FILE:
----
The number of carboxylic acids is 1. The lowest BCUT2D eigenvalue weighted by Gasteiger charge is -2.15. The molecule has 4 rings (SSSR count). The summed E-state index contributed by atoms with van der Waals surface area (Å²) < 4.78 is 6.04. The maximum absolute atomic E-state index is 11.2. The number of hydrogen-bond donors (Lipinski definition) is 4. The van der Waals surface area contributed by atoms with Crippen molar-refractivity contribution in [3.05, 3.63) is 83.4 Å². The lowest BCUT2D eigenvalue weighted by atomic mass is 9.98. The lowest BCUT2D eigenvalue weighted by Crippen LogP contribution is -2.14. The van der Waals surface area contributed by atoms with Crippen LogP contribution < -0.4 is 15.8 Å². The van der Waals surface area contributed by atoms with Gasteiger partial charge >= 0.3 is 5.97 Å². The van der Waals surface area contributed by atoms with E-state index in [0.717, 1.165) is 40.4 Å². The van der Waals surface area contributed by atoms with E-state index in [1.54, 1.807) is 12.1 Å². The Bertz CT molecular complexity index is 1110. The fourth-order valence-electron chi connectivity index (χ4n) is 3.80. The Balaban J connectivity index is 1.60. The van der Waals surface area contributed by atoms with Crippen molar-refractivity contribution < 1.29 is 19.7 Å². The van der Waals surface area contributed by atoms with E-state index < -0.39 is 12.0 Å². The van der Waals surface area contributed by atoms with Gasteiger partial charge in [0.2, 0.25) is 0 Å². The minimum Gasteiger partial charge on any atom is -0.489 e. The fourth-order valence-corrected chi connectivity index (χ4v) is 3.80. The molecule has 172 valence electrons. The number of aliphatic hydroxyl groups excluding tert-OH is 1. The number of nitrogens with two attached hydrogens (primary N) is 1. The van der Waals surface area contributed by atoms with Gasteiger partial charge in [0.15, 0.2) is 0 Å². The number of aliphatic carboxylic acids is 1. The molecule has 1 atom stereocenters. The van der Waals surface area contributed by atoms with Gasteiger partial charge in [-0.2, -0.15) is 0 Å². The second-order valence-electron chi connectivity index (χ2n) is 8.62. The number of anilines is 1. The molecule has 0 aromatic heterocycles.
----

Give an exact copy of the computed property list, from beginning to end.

The number of carboxylic acids is 1. The lowest BCUT2D eigenvalue weighted by Gasteiger charge is -2.15. The molecule has 4 rings (SSSR count). The summed E-state index contributed by atoms with van der Waals surface area (Å²) < 4.78 is 6.04. The maximum absolute atomic E-state index is 11.2. The number of hydrogen-bond donors (Lipinski definition) is 4. The van der Waals surface area contributed by atoms with Crippen molar-refractivity contribution in [3.05, 3.63) is 83.4 Å². The lowest BCUT2D eigenvalue weighted by atomic mass is 9.98. The lowest BCUT2D eigenvalue weighted by Crippen LogP contribution is -2.14. The van der Waals surface area contributed by atoms with Crippen LogP contribution < -0.4 is 15.8 Å². The van der Waals surface area contributed by atoms with Gasteiger partial charge >= 0.3 is 5.97 Å². The van der Waals surface area contributed by atoms with E-state index in [0.717, 1.165) is 40.4 Å². The van der Waals surface area contributed by atoms with E-state index in [1.54, 1.807) is 12.1 Å². The Bertz CT molecular complexity index is 1110. The fourth-order valence-electron chi connectivity index (χ4n) is 3.80. The Balaban J connectivity index is 1.60. The van der Waals surface area contributed by atoms with Crippen molar-refractivity contribution < 1.29 is 19.7 Å². The van der Waals surface area contributed by atoms with E-state index < -0.39 is 12.0 Å². The van der Waals surface area contributed by atoms with Gasteiger partial charge in [0.2, 0.25) is 0 Å². The minimum Gasteiger partial charge on any atom is -0.489 e. The fourth-order valence-corrected chi connectivity index (χ4v) is 3.80. The molecule has 172 valence electrons. The number of aliphatic hydroxyl groups excluding tert-OH is 1. The number of nitrogens with two attached hydrogens (primary N) is 1. The van der Waals surface area contributed by atoms with Gasteiger partial charge in [0.15, 0.2) is 0 Å². The number of aliphatic carboxylic acids is 1. The molecule has 1 atom stereocenters. The van der Waals surface area contributed by atoms with Gasteiger partial charge in [-0.2, -0.15) is 0 Å². The second-order valence-electron chi connectivity index (χ2n) is 8.62. The number of anilines is 1. The molecule has 0 aromatic heterocycles.